Expect Hell—and your every expectation will be met.
Although divorce is epidemic, parents do not know what to expect when they expect a divorce. Mothers expect their lawyers to function as emotional confidantes and feel betrayed when that is not the case. Fathers are more business-like in their approach. If custody is at issue, mothers tend to be blinded by anxiety and outrage so that they do not think clearly, strategically, or flexibly. They feel their back is to the wall and that compromise is not possible.
One cannot compromise with a violent husband, an abusive father, or with a man who is intentionally impoverishing his family. And yet one must also understand the rules of the legal system and abide by them.
As a service to mothers, I interviewed Susan L. Bender, a leading Manhattan matrimonial lawyer. Here is what a mother needs to know before she engages a lawyer.
Even if the mother is in emotional free fall, she must become a hard-headed pragmatist. A women expects her husband to be her protector not her most dangerous enemy. But when war erupts, many women do not know how to fight to win.
For example, Bender said:
“I have a case where my client discovered her husband removed her jewelry, her memorabilia, the children’s baby pictures and her grandmother’s wedding band. Without her knowledge he cancelled her credit cards so when she went to the gas station to fill up her car her credit card was declined. He even cancelled her credit at the local grocery store without telling her. Of course, the computer was wiped clean and there was not a single bill in the house. She didn’t even have the cab money to come to my office.”
A mother must learn everything about her family’s finances. According to Bender:
“Many women do not have an understanding of what the family expenses are, don’t know where the checkbook is, whether the bills are paid online, etc. They do not understand their health insurance coverage, tax returns, or investments. They are often shocked when their husbands block access to credit cards and bank accounts.”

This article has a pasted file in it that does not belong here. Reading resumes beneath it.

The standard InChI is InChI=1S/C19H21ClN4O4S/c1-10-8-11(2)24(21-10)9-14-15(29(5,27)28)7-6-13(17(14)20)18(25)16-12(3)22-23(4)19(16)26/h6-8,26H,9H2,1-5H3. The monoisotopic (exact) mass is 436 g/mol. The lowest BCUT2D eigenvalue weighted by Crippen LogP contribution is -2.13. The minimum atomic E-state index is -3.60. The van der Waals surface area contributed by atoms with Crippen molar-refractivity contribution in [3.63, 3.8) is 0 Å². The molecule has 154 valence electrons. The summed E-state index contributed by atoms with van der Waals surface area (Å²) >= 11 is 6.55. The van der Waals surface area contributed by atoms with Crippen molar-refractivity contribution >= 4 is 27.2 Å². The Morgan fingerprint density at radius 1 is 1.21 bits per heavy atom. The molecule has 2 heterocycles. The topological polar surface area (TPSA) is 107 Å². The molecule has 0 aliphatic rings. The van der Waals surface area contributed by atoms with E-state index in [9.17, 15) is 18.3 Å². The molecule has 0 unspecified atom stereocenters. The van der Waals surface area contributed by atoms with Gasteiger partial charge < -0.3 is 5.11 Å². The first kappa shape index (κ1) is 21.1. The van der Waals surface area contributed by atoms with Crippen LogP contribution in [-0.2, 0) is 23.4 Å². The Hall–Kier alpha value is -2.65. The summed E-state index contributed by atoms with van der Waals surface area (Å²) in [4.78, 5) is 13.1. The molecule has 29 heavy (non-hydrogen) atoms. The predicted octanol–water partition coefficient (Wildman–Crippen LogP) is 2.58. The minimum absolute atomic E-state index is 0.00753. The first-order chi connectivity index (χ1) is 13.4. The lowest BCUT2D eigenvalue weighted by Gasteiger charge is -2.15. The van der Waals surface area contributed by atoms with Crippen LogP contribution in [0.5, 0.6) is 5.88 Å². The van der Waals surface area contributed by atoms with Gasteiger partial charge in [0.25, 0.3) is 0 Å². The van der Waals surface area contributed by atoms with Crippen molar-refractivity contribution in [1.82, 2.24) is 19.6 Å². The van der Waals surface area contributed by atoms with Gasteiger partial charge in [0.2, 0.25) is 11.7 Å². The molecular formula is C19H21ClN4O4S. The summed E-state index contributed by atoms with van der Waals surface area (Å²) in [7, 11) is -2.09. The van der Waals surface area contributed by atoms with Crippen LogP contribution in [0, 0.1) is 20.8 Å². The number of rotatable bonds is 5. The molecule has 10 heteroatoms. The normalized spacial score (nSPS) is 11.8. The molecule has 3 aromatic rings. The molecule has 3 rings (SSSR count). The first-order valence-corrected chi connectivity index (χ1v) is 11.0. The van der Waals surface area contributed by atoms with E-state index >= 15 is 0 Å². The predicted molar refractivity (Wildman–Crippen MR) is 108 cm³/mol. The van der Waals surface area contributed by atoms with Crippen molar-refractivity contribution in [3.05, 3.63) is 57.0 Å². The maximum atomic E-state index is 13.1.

Bender is talking about young, educated, and professional women, not just about older, traditional mothers. Bender describes a client who, even though she herself has an MBA from the Wharton School of Business:
“Naively depended on her husband to manage the family expenses. She never questioned him. She never looked at a credit card or bank statement, never questioned the expenses and was shocked to learn that her husband was a gambler and the family was living on credit. When she came to me, the co-op apartment was in foreclosure and the IRS had liens on their accounts. “
Next, according to Bender, a woman must educate herself about the law so that her expectations are realistic. She needs to know that her case “could take years; there is no instant justice” and that “her attorney cannot right any of the wrongs she suffered during her marriage.” For example, a woman may have fulfilled her maternal and wifely obligations full-time and for decades, after which her wealthy husband may leave and impoverish her. She may not be able to continue living at the same level. As Bender says: “What she wants and what she needs will be very different from what the law is going to provide to her. So she has to pay an attorney to get the best that the law can provide, knowing in advance that it won’t be enough.”
Third, a woman must make her peace with the fact that lawyers expect to be paid. This is often hard for a woman whose life has just been unjustly and dangerously upended. More, a woman must accept that she will have to pay top dollar for a time-consuming and torturous process that will, at best, deliver “imperfect justice.” She must downscale her expectations both of the law and of her lawyer. According to Bender: “Her attorney can only help her resolve the dissolution of her marriage and resolve the financial and custodial issues in her case."
Finally, mothers who have been traumatized and betrayed, must understand that lawyers and judges are not necessarily conspiring against her. While lawyers and judges belong to the same professional associations and attend or co-present at the same educational seminars, this does not mean that they are corrupt. While they—and courtroom experts-- may be biased, they do not usually cut “dirty deals.” Bender, who is valued as both honest and ethical states:
“Most of us know the boundaries of our relationships and very few of us violate those boundaries.”
Phyllis Chesler, Ph.D. is a psychologist and writes frequently for Fox News.com. This is based on an excerpt from an interview which appears in the 25th anniversary edition of her book "Mothers on Trial: The Battle for Children and Custody," which features eight new chapters and a new resources section.